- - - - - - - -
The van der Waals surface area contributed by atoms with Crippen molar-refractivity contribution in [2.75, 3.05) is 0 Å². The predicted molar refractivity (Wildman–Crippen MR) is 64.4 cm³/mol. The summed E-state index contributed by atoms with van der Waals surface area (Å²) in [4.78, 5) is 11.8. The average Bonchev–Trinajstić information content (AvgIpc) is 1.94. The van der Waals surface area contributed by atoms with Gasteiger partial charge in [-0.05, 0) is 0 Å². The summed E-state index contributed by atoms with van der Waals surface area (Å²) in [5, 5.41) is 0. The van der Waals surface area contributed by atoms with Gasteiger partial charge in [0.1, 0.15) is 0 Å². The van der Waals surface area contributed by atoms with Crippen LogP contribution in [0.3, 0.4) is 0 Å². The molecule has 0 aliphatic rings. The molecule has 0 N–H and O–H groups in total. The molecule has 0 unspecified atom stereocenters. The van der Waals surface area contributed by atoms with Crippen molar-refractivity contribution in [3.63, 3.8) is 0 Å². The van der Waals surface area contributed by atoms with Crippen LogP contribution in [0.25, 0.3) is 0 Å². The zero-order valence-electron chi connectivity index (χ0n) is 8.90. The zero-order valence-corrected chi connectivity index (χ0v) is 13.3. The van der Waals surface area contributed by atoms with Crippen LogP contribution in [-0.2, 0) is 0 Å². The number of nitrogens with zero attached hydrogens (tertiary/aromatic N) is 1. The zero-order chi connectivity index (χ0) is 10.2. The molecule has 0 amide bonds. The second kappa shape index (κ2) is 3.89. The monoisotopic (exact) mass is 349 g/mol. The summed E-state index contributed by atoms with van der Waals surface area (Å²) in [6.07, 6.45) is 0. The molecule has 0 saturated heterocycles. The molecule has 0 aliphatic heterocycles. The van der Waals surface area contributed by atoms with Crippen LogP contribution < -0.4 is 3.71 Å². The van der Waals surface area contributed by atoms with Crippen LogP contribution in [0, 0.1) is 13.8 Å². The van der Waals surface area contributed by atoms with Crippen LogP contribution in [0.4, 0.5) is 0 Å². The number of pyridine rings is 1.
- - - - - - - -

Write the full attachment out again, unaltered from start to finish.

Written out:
The van der Waals surface area contributed by atoms with Crippen molar-refractivity contribution in [2.75, 3.05) is 0 Å². The predicted molar refractivity (Wildman–Crippen MR) is 64.4 cm³/mol. The summed E-state index contributed by atoms with van der Waals surface area (Å²) in [4.78, 5) is 11.8. The average Bonchev–Trinajstić information content (AvgIpc) is 1.94. The van der Waals surface area contributed by atoms with Gasteiger partial charge in [-0.05, 0) is 0 Å². The summed E-state index contributed by atoms with van der Waals surface area (Å²) in [5, 5.41) is 0. The van der Waals surface area contributed by atoms with Gasteiger partial charge in [0.1, 0.15) is 0 Å². The van der Waals surface area contributed by atoms with Crippen LogP contribution in [0.3, 0.4) is 0 Å². The molecule has 0 aliphatic rings. The molecule has 0 N–H and O–H groups in total. The molecule has 0 unspecified atom stereocenters. The van der Waals surface area contributed by atoms with Crippen molar-refractivity contribution in [3.63, 3.8) is 0 Å². The van der Waals surface area contributed by atoms with Crippen LogP contribution in [0.25, 0.3) is 0 Å². The zero-order valence-electron chi connectivity index (χ0n) is 8.90. The zero-order valence-corrected chi connectivity index (χ0v) is 13.3. The van der Waals surface area contributed by atoms with Crippen LogP contribution in [-0.2, 0) is 0 Å². The number of nitrogens with zero attached hydrogens (tertiary/aromatic N) is 1. The zero-order chi connectivity index (χ0) is 10.2. The molecule has 0 amide bonds. The second kappa shape index (κ2) is 3.89. The monoisotopic (exact) mass is 349 g/mol. The summed E-state index contributed by atoms with van der Waals surface area (Å²) in [6.07, 6.45) is 0. The molecule has 0 saturated heterocycles. The molecule has 0 aliphatic heterocycles. The van der Waals surface area contributed by atoms with Crippen LogP contribution < -0.4 is 3.71 Å². The van der Waals surface area contributed by atoms with Crippen LogP contribution in [0, 0.1) is 13.8 Å². The van der Waals surface area contributed by atoms with Crippen LogP contribution in [0.4, 0.5) is 0 Å². The number of pyridine rings is 1.